If you have a suit of +5 Magic Armor, then Improved Slick (+4) puts your base price at +9, even though you only spent 40,000 total to get there. This means that Balanced would cost the difference between +9 and +10, which comes to 19,000. However, if you add Balanced first it would cost the 11,000 mentioned before, and then Improved Slick would still cost 15,000 because it always costs the same amount.

• Can the However be supported with the text? That is, there's nothing in the description of the magic armor special ability improved slick to indicate any interaction with the improved slick ability's placement on the +4 Armor Special Abilities that's used to determine random armor special abilities. The improved slick ability itself doesn't say +4 anywhere. – Hey I Can Chan Mar 11 at 8:53
• @Hey_I_Can_Chan It had never occurred to me that I may have been reading those tables incorrectly. I had assumed the fact that the abilities in those tables don't repeat themselves meant that they were unique to each category and therefore could only be found on armor of that type. I just figured the fixed price was to indicate that they were not as valuable as the more powerful Special Abilities in that same tier. So by your interpretation, does that mean Improved Slick would count as a +1 or a +0 towards the limit of +10? – GreedyRadish Mar 11 at 11:23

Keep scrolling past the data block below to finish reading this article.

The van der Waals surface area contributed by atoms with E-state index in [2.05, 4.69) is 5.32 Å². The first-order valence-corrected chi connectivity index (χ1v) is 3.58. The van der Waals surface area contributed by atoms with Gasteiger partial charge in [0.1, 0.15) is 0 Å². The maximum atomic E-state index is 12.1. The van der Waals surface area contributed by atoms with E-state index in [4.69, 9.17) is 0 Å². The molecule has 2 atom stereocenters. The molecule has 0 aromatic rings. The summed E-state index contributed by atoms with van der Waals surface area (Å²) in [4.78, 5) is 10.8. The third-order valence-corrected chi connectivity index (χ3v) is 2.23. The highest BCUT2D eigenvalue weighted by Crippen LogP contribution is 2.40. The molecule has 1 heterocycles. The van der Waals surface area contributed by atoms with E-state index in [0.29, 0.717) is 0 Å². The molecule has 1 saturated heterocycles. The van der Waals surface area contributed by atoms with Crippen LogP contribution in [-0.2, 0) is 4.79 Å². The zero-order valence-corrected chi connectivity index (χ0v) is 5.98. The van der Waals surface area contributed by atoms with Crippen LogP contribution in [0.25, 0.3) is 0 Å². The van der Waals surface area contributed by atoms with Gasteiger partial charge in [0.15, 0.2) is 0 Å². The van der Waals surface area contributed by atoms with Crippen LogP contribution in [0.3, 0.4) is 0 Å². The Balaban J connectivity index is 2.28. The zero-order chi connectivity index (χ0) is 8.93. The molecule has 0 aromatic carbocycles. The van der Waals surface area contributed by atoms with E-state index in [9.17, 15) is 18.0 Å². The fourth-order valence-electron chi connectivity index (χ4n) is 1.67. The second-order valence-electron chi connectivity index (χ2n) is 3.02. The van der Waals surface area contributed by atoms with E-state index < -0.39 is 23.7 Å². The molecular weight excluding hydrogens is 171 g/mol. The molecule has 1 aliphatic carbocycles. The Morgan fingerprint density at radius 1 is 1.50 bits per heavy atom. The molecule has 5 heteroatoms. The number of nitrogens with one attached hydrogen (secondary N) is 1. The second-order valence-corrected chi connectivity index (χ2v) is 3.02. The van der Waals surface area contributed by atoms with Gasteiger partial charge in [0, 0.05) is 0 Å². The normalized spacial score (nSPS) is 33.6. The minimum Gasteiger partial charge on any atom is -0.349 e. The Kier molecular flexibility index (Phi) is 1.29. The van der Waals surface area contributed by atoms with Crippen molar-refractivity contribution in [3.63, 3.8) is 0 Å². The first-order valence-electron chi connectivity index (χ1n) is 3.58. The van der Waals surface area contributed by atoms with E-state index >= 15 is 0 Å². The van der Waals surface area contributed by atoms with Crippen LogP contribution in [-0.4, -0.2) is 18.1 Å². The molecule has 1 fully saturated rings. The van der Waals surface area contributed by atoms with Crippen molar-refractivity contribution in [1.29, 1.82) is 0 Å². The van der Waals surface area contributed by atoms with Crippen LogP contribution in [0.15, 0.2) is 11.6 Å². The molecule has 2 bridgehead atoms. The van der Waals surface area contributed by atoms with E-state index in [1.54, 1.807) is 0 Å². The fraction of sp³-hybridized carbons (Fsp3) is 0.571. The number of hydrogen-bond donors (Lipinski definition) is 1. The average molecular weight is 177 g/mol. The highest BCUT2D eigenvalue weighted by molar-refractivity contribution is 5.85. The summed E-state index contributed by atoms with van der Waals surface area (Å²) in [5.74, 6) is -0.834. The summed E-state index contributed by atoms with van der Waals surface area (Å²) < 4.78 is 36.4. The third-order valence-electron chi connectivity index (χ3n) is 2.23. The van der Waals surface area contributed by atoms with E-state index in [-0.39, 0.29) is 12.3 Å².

• Essentially, a +0, but more accurately not a + at all.. You can have as many as you can afford. Flat cost is just flat cost. (There's probably an arbitrary gp semi-maximum limit like in 3.5 in Pathfinder, too, though.) – Hey I Can Chan Mar 11 at 12:37
• (Out of curiosity, do you also follow the process this answer describes for magic weapons?) – Hey I Can Chan Mar 11 at 14:01
• @Hey_I_Can_Chan I do. Weapons have a lot fewer options that are priced as a flat rate and I've never had anyone in my games try to add Dueling or Transformative to a weapon. The other twomelee options (Impervious and Glamered) are a flat price listed in the +1 table so I had always counted them as +1 towards the +10 limit. – GreedyRadish Mar 12 at 14:40